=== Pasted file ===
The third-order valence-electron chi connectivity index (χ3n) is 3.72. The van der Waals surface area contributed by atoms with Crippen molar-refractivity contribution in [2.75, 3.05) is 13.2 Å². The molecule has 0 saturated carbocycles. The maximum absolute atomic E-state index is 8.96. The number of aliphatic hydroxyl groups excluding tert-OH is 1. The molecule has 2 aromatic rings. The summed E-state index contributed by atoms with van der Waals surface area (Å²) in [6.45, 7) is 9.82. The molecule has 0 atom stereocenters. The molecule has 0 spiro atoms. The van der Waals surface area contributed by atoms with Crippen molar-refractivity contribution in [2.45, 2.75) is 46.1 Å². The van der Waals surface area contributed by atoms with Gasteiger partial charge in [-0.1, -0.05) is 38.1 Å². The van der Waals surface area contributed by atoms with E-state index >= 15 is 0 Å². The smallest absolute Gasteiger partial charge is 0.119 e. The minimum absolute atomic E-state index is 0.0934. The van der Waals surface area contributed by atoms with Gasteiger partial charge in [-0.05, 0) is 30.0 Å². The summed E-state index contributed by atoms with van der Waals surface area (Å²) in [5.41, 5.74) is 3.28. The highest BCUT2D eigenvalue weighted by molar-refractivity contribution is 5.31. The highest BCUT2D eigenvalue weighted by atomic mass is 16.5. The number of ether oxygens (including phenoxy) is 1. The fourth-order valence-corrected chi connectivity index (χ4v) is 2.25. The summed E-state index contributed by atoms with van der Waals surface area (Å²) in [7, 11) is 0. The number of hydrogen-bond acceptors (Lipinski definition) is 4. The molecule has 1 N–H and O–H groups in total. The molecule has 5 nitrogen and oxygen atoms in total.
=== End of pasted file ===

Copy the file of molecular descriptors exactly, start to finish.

The third-order valence-electron chi connectivity index (χ3n) is 3.72. The van der Waals surface area contributed by atoms with Crippen molar-refractivity contribution in [2.75, 3.05) is 13.2 Å². The molecule has 0 saturated carbocycles. The maximum absolute atomic E-state index is 8.96. The number of aliphatic hydroxyl groups excluding tert-OH is 1. The molecule has 2 aromatic rings. The summed E-state index contributed by atoms with van der Waals surface area (Å²) in [6.45, 7) is 9.82. The molecule has 0 atom stereocenters. The molecule has 0 spiro atoms. The van der Waals surface area contributed by atoms with Crippen molar-refractivity contribution in [2.45, 2.75) is 46.1 Å². The van der Waals surface area contributed by atoms with Gasteiger partial charge in [-0.1, -0.05) is 38.1 Å². The van der Waals surface area contributed by atoms with E-state index >= 15 is 0 Å². The smallest absolute Gasteiger partial charge is 0.119 e. The minimum absolute atomic E-state index is 0.0934. The van der Waals surface area contributed by atoms with Gasteiger partial charge in [-0.05, 0) is 30.0 Å². The summed E-state index contributed by atoms with van der Waals surface area (Å²) in [5.41, 5.74) is 3.28. The highest BCUT2D eigenvalue weighted by molar-refractivity contribution is 5.31. The highest BCUT2D eigenvalue weighted by atomic mass is 16.5. The number of ether oxygens (including phenoxy) is 1. The fourth-order valence-corrected chi connectivity index (χ4v) is 2.25. The summed E-state index contributed by atoms with van der Waals surface area (Å²) in [7, 11) is 0. The number of hydrogen-bond acceptors (Lipinski definition) is 4. The molecule has 1 N–H and O–H groups in total. The molecule has 5 nitrogen and oxygen atoms in total.